The isolated OC was assayed for its cytotoxicity against L. donovani promastigotes which exhibited time-dependent killing of promastigotes at a concentration of 100 μg ml-1. No viable parasites were observed after 2 and 3 days of incubation with pentamidine and OC, respectively (Figure 5). Untreated parasites proliferated at a normal rate.
Alteration of cellular morphology
Visual inspection by phase-contrast microscopy revealed the onset of cell shrinkage and cytoplasmic condensation upon treatment of promastigotes with OC (100 μg ml-1) (Figure 6), marked by complete circularization of almost all the cells at 96 h post-treatment. Similar morphological changes were observed in pentamidine-treated parasites. Microscopic study indicated that the effect was leishmanicidal rather than leishmanistatic.
Growth reversibility assay
To confirm the lethal effect of OC for promastigotes, treated and untreated parasites (from the growth kinetics study) were washed and resuspended in fresh medium and their viability was ascertained microscopically after 96 h of incubation. No viable parasites were detected after incubation with OC, as it was also observed with pentamidine, confirming their leishmanicidal effect (Figure 7).
Evaluation of the GI50 against promastigotes
The viability of promastigotes after treatment with OC was evaluated using a modified GI50 assay and its demonstrated dose-dependent inhibition of parasite growth with GI50 achieved at 5.35 μg ml-1. The established antileishmanial drug pentamidine, used as a positive control, showed a similar trend in dose-dependent parasite killing, with a GI50 of 2.9 μg ml-1 (Figure 8). Exposure to DMSO (0.2%), representing the highest concentration of diluent, showed no loss of parasite viability.
Cytotoxicity on mammalian macrophages
Peritoneal macrophages were isolated from mice to check for any adverse side effects of the bioactive OC, using pentamidine as the reference drug. The cytotoxicity assay revealed that there was no adverse toxicity of OC, even at 200 μg ml-1, on mammalian macrophages (Figure 9).
Natural products compounds have been the mainstay of several drug discoveries since the early days of the antibiotic era due to challenge posed by antibiotic resistance. Discovery and development of a new leads of antimicrobial drugs as well as many others could be better explained by reverse pharmacology which is an evolutionary process, based on traditional knowledge which facilitates not only to search experimental database for many novel leads but also minimize time, money and toxicity since several years. VL is considered as an opportunistic infection among immunocompromised patients and mainly treated with toxic pentavalent antimonials, second line drugs such as amphotericin B and pentamidine. Currently there is no vaccine and resistance to antimonial chemotherapy, coupled with its high cost, toxicity and parenteral route of administration, is a matter of great concern in endemic regions of developing countries. Due to severe adverse and toxic profile of synthetic molecules, it is essential requirement for routine screening for safer bioactive compounds from medicinal, aromatic and food plants. Hence there could be no doubt to search for novel antimicrobial agent having antileishmanial potency is one of the core challenges in the current drug discovery programme and this worldwide problem. Previously reports exhibited as anthelmintic and nematocidal activity from extract of F. parviflora but still no report of such activity by novel isolated molecule as n-octacosan-7β-ol, OC (0.471% yield) may be a new hope for this widespread problem.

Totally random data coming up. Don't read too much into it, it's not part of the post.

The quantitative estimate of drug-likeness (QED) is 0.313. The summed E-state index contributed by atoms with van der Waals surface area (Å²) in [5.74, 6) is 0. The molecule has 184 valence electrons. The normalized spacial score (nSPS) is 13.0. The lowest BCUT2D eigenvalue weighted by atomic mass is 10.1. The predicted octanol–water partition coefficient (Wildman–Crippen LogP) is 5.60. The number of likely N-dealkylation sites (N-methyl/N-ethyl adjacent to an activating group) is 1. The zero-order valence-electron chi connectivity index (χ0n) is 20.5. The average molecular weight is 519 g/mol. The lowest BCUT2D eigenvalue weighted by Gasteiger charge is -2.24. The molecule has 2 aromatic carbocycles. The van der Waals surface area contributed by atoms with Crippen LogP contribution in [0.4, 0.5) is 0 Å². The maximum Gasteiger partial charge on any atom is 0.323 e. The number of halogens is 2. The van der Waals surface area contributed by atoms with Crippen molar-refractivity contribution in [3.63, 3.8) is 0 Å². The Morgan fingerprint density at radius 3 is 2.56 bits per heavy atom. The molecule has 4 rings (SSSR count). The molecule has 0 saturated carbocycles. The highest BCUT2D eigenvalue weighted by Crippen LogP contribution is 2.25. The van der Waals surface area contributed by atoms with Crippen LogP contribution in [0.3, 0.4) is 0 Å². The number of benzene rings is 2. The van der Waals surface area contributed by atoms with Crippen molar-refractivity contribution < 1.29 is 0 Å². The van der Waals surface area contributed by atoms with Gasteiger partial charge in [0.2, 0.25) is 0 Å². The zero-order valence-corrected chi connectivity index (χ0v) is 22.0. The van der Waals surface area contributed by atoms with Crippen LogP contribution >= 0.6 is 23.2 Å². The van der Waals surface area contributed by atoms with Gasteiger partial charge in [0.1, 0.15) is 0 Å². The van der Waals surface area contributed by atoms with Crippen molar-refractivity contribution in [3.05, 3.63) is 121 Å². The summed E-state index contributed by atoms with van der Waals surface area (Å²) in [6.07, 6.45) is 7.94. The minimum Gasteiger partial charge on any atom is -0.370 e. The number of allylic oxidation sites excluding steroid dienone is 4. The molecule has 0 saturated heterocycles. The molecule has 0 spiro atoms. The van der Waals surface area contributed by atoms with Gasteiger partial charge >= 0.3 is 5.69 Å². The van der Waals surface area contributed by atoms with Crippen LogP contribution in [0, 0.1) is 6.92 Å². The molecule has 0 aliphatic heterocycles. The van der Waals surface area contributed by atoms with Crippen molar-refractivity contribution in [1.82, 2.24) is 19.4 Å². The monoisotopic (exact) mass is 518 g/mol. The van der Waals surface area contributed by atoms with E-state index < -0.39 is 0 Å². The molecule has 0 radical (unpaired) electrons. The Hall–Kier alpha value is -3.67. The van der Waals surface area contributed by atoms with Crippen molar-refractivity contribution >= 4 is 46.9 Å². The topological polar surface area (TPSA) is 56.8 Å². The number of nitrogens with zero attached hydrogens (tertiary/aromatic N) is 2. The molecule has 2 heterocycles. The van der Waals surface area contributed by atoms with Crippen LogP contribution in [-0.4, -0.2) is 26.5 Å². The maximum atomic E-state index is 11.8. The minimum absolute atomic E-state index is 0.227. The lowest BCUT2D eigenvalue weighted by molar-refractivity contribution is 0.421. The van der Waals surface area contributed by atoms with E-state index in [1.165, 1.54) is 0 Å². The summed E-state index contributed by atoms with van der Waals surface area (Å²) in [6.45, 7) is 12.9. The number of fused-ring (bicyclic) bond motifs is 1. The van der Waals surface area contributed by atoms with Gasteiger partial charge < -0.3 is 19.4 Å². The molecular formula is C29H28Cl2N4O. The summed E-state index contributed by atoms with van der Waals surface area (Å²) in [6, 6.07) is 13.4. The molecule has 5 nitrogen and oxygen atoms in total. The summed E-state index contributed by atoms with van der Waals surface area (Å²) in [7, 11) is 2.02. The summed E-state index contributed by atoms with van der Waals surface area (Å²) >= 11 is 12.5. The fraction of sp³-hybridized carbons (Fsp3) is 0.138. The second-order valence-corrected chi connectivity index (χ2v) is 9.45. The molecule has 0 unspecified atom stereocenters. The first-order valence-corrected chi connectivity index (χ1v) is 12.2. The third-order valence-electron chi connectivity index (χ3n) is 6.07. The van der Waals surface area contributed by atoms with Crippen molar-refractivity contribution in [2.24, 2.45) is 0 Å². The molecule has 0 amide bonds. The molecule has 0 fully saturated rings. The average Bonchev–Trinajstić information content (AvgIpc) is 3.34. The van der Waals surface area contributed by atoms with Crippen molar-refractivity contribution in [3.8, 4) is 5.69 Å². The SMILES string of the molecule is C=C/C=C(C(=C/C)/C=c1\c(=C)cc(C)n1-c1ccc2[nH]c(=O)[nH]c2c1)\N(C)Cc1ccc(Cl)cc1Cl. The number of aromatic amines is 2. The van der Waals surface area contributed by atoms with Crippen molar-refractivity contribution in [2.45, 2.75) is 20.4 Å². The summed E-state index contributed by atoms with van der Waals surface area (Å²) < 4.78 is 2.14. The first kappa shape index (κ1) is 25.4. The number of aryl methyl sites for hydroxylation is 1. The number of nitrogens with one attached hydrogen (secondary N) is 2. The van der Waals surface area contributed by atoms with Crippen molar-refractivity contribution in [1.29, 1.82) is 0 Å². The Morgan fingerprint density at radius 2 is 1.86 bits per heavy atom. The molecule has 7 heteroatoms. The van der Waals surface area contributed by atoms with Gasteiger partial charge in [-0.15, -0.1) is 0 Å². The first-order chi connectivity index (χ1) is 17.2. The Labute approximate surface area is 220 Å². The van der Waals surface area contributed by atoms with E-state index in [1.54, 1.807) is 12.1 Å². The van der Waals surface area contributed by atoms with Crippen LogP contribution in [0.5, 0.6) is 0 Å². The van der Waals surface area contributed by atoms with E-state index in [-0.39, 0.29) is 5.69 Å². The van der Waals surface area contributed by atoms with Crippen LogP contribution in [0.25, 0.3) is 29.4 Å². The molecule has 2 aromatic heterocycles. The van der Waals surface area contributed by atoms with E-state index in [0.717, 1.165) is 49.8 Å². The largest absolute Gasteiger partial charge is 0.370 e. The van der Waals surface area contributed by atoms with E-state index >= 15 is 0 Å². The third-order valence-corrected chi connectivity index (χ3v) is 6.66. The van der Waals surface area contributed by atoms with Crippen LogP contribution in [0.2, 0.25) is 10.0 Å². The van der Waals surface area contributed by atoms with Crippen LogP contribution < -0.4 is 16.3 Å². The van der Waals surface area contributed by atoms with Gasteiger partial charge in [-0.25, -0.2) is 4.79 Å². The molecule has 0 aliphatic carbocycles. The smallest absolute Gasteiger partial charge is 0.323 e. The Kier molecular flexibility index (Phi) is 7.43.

In this study we found that OC isolated from F. parviflora having bactericidal, fungicidal and leishmanicidal activity (Figure 10). In view of the ongoing challenge to introduce new antimicrobial agent as well as potent leishmanicidal drugs which showed dose dependent as well as time dependent parasite killing rate, indicated the potency of OC with respect to pentamidine are anticipated to provide a fresh platform. This study showed that OC have potent antibacterial and antifungal activities against S. epidermidis, E. coli, C. albicans and A. niger. These results indicate that the compound might be a practical application in the prevention and protection against bacterial (gram + and gram-), fungal and leishmanial infections in animals and humans.
Frantz S: Approvals: the demise of the blockbuster. Nat Rev Drug Discov. 2004, 4: 93-94. 10.1038/nrc1282.
Fakim AG: Medicinal plants: traditions of yesterday and drugs of tomorrow. Mol Asp Med. 2006, 27: 1-93. 10.1016/j.mam.2005.07.008.
Ayensu ES, De- Filipps RA: Endangered and Threatened Plants of the United States. 1978, Washington, DC: Smithsonian Institution
Verpoorte R: Pharmacognosy in the new millennium: lead finding and biotechnology. J Pharm Pharmacol. 2000, 52: 253-262. 10.1211/0022357001773931.
Mohammed A: Present status of herbal medicines in India. Journal of herbal medicine and toxicology. 2009, 3 (2): 1-7.
Orhan I, Sener B, Musharraf SG: Antioxidant and hepatoprotective activity appraisal of four selected Fumaria species and their total phenol and flavonoid quantities. Exp Toxicol Pathol. 2010, 64 (3): 205-209.